Monday, October 31, 2005
This pumpkin greet kids from the porch of a beautiful old farmhouse in La Fox. The town area consists of less than a dozen homes, so I don't imagine they'll get alot of trick-or-treat action.
Screen porches always remind me of author Marjorie Kinnan Rawlings home in Cross Creek Florida. Her good sized porch includes a bed (sleeping porch), a table, her typewriter, a small bookshelf and a chair. Marjorie would sit on the porch and write, looking out over an orange grove.
If you're ever in the area around Gainesville, don't miss a visit to Cross Creek. Step back into old Florida, complete with a cracker dog run house out back.
Sunday, October 30, 2005
Beautiful old country churches dot the landscape. Some are simple, some are more ornate and filled with interesting details. To me, the stained glass is always the most interesting element.
I wonder about their design and contruction. Very few are alike, which leads me to wonder who designed them. Certainly this seemingly simple and pleasing combination of three arched windows was not easy to construct. The framing around each had to be a difficult task.
Tonight at dusk I drove over to Alices Place for one last turtle sundae. Todays the last day of the season and she'll be closed until next spring.
This is one of those small town operations. You can walk up front, order and enjoy your treat at an outside picnic table, or go inside and sit at one of her 8 stools. If you sit inside you can watch her cook at the tiny grill just behind the counter. Space is so tight that she's had to build a small refrigerated storage building out back to house her supplies.
Lots of high school students have worked the summer at Alices, it's a rite of passage and sure beats detassling corn.
With the commuter train coming in from Chicago in December, the nature of the town will change and become gentrified. Alices will give way to something on the order of a Cold Stone Creamery, where a hand mixed designer combination in a hand rolled waffle cone costs somewhere around 6 bucks.
Have a good winter Alice - see you in the spring!
Saturday, October 29, 2005
The open farmlands of northern Illinois would not be the place for you if you're one of those people with a phobia of open spaces. For me fear lies in crossing bridges over open water. The vast spaces of the wide open prairies holds stark and simple beauty.
Two grain storage buildings stand as silent sentinels, stark geometric shapes standing guard at the edge of a thousands acres of corn in Big Rock.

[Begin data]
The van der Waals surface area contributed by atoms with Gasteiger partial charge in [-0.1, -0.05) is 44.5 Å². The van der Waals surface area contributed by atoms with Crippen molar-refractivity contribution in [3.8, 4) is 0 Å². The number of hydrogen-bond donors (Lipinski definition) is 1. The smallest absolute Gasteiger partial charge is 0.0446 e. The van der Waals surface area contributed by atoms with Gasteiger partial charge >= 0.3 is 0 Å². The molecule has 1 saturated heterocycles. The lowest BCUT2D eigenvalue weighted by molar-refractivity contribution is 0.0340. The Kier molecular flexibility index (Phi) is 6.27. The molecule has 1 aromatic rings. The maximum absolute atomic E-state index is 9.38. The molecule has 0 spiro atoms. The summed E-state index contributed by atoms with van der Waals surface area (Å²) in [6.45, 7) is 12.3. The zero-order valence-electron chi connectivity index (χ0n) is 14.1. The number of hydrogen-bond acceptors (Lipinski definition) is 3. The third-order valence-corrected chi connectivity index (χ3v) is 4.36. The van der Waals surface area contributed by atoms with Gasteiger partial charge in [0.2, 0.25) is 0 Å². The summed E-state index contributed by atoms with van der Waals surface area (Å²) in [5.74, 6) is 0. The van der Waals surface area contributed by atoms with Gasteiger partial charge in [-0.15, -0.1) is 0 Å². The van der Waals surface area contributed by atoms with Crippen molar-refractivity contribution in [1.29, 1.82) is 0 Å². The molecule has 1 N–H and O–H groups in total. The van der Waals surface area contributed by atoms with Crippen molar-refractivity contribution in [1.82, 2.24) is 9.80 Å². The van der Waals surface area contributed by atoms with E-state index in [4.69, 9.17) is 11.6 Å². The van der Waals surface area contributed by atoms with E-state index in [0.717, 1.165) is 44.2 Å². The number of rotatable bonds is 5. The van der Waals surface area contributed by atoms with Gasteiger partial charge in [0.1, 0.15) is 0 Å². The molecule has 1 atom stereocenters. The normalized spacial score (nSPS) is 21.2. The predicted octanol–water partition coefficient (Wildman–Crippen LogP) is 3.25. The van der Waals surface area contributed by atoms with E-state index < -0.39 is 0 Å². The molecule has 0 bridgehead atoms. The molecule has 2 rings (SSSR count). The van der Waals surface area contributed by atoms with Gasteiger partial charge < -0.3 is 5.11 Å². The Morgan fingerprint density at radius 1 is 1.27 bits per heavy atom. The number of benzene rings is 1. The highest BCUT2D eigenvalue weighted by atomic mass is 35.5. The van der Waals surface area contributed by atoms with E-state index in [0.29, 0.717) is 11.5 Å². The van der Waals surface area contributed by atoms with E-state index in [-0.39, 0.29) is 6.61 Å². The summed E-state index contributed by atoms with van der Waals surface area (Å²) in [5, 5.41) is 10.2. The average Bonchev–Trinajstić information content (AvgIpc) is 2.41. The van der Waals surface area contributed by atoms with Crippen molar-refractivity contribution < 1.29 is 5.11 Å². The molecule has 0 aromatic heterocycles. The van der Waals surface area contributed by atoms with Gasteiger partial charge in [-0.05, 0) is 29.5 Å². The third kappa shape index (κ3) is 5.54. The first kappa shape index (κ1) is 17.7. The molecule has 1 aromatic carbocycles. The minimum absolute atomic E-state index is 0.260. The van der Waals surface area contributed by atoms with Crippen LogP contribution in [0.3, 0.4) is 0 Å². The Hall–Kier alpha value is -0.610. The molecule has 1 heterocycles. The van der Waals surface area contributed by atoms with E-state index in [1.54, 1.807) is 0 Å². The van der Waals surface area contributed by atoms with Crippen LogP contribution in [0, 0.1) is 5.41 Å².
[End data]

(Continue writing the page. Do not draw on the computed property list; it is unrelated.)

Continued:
Thursday, October 27, 2005
Back when wind was a major power source, Batavia, Illinois served as the center of windmill production. Plants hugged the shore of the Fox River and windmills fueled the economy.
The Batavia dam is crumbling and the old factories house newer technologies. Old restored Batavia windmills, and reproductions have been popping up as decor at local restaurants and shopping centers, paying homage to the towns history.
Wednesday, October 26, 2005
Unlike the filtered light of winter, which produces pastel tones of pink and blue, the light of fall is strong and clear, producing saturated scenes. Blood red barns decorate the countryside, competing with the blast of fall colors in the nearby forest. All are putting on a show, one last performance before winter tosses her grey coat over the countryside.
Tuesday, October 25, 2005
Photographer friends drove out from the city yesterday and we spent the afternoon navigating a corn maze. With civilization creeping closer and closer some of the farmers and businesses are dabbling in "rural tourism". The pumpkin farms have long been successful but some enterprising person planted a corn maze and the craze has taken off.
The day was grey and dreary, not making for good photographs, but I found a while back that when the sky is grey objects under the canopy of trees (or in this case cornstalks) photograph very well. So, I took to crawling around, looking for surprises Mother Nature had created. This lovely form was one treasure.
Sunday, October 23, 2005